View Full Version : saving a universal motor

06-04-2013, 11:55 AM
if a universal motor (like vacum cleaner) starts smelling, what exactly is wrong and what can be done about it? can the motor be saved?

06-04-2013, 12:20 PM
if a universal motor (like vacum cleaner) starts smelling,

Change the bag. :p Solly, had ta.. Ummm? Check the brushes? JR

Here is a nice picture guide to brushes and commutators for a decent reference.... http://www.gulfelectroquip.com/technical.php?technicalname=commutator

06-04-2013, 12:24 PM
It's only happened to me once so far, but in my case the smell was the varnish/coating breaking down, and it wasn't long before the windings shorted out. I don't know of anything that could be done, other than re-winding it. I'm keeping an eye on this thread, myself, because I'd like to know whether there's anything else that can be done as well.

06-04-2013, 12:58 PM
Universal (series) motors are high torque motors, they usually need a good air flow through them, if there is minimum air flow or blockage, this usually results in the burning smell.

06-04-2013, 01:57 PM
But don't run a series motor.unloaded, they overspeed and dismantle themselves...

As for why, unloaded there's very low current in the armature (as it's only necessary to overcome friction), so little current in the field coil, so less back-emf to limit the armature current, so the speed rises until the back-emf starts braking the armature, usually about 3 seconds before centrifugal forces tear the windings loose...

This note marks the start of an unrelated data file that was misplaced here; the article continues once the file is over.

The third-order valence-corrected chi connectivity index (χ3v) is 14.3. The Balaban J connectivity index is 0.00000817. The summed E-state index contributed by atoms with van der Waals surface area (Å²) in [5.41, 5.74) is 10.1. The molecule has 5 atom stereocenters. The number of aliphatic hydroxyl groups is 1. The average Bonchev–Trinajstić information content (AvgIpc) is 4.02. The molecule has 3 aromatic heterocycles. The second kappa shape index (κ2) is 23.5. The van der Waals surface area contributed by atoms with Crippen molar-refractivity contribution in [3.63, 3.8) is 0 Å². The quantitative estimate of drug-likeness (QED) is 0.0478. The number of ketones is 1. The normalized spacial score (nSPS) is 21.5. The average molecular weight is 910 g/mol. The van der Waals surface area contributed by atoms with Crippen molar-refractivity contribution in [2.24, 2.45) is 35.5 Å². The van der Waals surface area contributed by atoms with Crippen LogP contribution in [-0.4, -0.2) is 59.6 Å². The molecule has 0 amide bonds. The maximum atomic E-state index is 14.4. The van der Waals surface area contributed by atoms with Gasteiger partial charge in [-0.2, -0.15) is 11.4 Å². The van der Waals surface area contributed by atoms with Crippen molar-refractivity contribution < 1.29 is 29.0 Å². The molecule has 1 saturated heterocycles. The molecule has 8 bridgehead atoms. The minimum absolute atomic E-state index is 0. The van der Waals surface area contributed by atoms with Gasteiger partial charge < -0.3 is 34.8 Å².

06-04-2013, 08:22 PM
Usually by the time they are smelling, it's too late to salvage. I've rewound a lot of motors, but where they run upwards of 5000 rpm or so, balance is critical. I always epoxy my windings, often including a wrap of tensile cord, but the final balance is a dynamic thing which varies from end to end of the armature. It's a real PIA to do without a proper machine.

If you're lucky and the armature is good (seldom is that the case) then you can rewind the field coils- all it takes is time and care.

For something like a vacuum cleaner motor, you'd just replace it if it's gone. If it isn't gone, you're not likely to be robbing it -

J Tiers
06-04-2013, 10:08 PM
It depends on how smelly it got.

if just a slight "tang" in the air, you reduced the life, but it will work for maybe many years.

If it smelled of a heavy burnt varnish stink, then it needs re-wound, most likely it won't last long.

06-04-2013, 10:53 PM
At the first hint of varnish smell or even change in sound, check for plugging somewhere in the suction/blower circuit since most vacuum cleaner motors are cooled by the suction air flow. On a friends vacuum I discovered that the blower impeller/wheel was completely filled with lint. I don't know how that happened unless they ran it without the filter/bag. Anyway, be sure everything is clear and try to run it. In the "good old days" before better varnishes were common, I sometimes soaked questionable motors in orange shellac and baked them. Some ran for years.